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Location: Collection stored off site: researchers must request access 36 hours before use.
Call No.: A-19
Repository: Arthur and Elizabeth Schlesinger Library on the History of Women in America, Radcliffe Institute for Advanced Study, Harvard University
Creator: Catharine Deveney Dunham
Title: Papers of Catharine Deveney Dunham, 1887-1929
Quantity: .21 linear feet (1/2 file box)
Language of materials: Materials in English.
Abstract: Speeches by Catharine Deveney Dunham, a delegate-at-large of the Woman's Christian Temperance Union.
Catharine Deveney Dunham was a delegate-at-large of the Woman's Christian Temperance Union, an organization founded in 1874 to promote temperance. Very little biographical information about Dunham is available. Documents in this collection indicate that she was married to William Dunham, who was general agent for Union Central Life Insurance Company and, beginning in about 1913, was employed by the Detroit Life Insurance Company in Detroit, Michigan. Dunham refers briefly to an early period of residence in Philadelphia; while her husband worked in Detroit, they lived in Jackson, Michigan.Dunham spoke at numerous gatherings of women's and other clubs in Michigan. She wrote her own speeches on topics assigned to her by the leadership of the Woman's Christian Temperance Union. These speeches were intended to rally support for such traditional Woman's Christian Temperance Union causes as Prohibition, abstinence from tobacco and narcotics, purity of sexual conduct among both men and women, and, in later years, woman's suffrage. In addition, Dunham argued for reforms in the legal system that would give married women a larger share of property and child custody rights, recognize women's unpaid domestic labor, and emancipate blacks. After the outbreak of World War I, she spoke in favor of United States involvement and supported national preparedness drives.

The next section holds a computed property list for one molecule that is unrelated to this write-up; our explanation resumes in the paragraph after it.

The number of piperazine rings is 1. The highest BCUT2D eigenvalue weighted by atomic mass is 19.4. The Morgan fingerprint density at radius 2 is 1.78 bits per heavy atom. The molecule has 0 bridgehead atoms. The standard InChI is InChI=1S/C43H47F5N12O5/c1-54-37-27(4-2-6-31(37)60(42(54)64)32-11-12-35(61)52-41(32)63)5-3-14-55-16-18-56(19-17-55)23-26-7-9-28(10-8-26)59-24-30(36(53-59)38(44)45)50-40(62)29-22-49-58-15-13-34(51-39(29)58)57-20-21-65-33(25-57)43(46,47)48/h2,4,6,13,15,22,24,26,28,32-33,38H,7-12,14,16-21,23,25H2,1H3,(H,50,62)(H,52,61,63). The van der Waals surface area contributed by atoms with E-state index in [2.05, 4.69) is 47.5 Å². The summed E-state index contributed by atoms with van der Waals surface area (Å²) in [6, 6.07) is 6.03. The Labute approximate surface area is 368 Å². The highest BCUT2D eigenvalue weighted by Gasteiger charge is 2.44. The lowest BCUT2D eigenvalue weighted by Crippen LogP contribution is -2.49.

The collection contains a number of Catharine Deveney Dunham's manuscript speeches, prepared for delivery before local women's and teachers' groups and at meetings of the Michigan Woman's Christian Temperance Union in Jackson and Concord, Michigan, 1887-1917. Included are Dunham's notes on such matters as municipal inspection and sanitation and on the legal rights of mothers. Some speeches (see e.g., "The Temperance Wave" in #9) trace the rise of the Woman's Christian Temperance Union and refer to its second president, Frances Willard. Others (see #4 and #21) refer to the National Department of Scientific Temperance Instruction in Public Schools and to its leader, Mary Hunt. "What Can Women Do in the Present Crisis" (#12) contains a poem attributed to Clara Barton. Also included is a typed letter, signed from Zona Gale.Approximately half the manuscripts are accompanied by typescript copies, some prepared at the time of delivery, the remainder supplied by the donor of the collection. Each folder contains a speech unless otherwise noted.